1. Get the children to remember the adage below. They might think it's pretty gross but it certainly sticks in their mind:
2. Play this Passwords Quizizz challenge:
3. Get the children to guess the most used passwords of all time:
4. Although slightly dated(!), this video has the right message at heart:
5. This video can also start a conversation on password security:
6. Check out how secure your new password is on this site:
The world has moved on since Microsoft Publisher 2010. Many primary school newsletters haven't...
We live in a technological age of Airbnb, Spotify, Uber, Google Chrome, 4G - the list goes on of things that were unheard of 5, 8, 10 years ago, and that we now take for granted. Considering this and the amount of technology in most schools today, it is often the school newsletter that remains firmly rooted in another age. Perhaps a Publisher 2010 template dusted off every term? An aging Word document hastily converted (if you're lucky) to PDF before uploading to the school website? It's 2017 and we can do better!
5 tips to bring your school newsletter up-to-date:
1. Consider publishing an online newsletter. I signed up to Lucidpress - it's free and a couple of clicks if you have a Google account. There are a number of free newsletter templates to help you get started:
2. Include lots of interactive content. Add hyperlinks to images and embed videos - from the swimming gala, summer fayre or wherever. It doesn't have to just be a static document any more.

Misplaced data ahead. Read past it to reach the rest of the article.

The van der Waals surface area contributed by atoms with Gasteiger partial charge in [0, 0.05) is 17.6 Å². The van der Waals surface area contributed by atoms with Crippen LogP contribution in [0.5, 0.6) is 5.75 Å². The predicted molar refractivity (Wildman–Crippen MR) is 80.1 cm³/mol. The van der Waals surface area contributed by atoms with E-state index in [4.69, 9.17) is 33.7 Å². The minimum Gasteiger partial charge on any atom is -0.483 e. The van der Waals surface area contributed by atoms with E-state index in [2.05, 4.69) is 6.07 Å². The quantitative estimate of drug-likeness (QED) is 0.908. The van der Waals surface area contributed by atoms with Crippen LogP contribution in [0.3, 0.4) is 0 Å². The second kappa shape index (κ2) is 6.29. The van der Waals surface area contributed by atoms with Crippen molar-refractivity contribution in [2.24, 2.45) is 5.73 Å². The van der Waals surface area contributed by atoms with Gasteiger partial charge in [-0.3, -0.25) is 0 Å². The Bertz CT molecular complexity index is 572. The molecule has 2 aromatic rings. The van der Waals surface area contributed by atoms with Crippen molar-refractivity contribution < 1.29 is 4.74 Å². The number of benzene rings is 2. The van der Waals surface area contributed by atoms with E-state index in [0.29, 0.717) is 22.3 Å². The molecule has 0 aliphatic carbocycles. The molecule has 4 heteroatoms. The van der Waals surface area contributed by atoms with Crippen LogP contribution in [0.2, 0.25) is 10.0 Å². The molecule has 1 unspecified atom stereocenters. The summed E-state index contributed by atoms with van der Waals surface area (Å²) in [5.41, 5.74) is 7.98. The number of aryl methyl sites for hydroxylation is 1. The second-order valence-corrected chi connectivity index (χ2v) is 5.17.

3. Consider using a URL shortener such as goo.gl, or bit.ly when sending out the newsletter to parents. This way you'll be able to track how many viewers you have, for free, when you log back in to the URL service. It's a paid feature on Lucidpress but you can easily see your stats without having to pay for the subscription.
4. Using a free digital publishing platform such as issuu makes your newsletter come alive - they also give you tools so you can easily embed your newsletter onto your learning platform or school website:
Let's bring the primary school newsletter into this technological age!
(NB I know there are many schools that do the above, but they're certainly in the minority!)
Google's latest offering helps teach children to be safe, confident explorers of the online world. I used it with a class of Y5 children today and the consensus was overwhelmingly positive. The children play in four areas, tackling hackers, phishers, oversharers and bullies.
Interland is split into the following four worlds:
This game teaches children to be respectful and kind online and to report cyber-bullies.
Here the focus is on sharing information online only with people you trust.
Tower of Treasure
Tower of Treasure is all about making strong passwords...
The fourth game teaches children to steer clear of phishers and other fake stuff online.
There's also teacher resources available and a YouTube collaboration in the form of the so-called #BeInternetAwesome challenge - have a look at the videos below to find out more.
'Smore where these came from...
Smore flyers are perfect mini-websites that are so easy to make - and you can easily share them, embed them on your learning platform/website, both for, say, admin tasks or professional development purposes as well as being a great tool for your students to use, as a change from them perhaps producing another presentation or traditional document.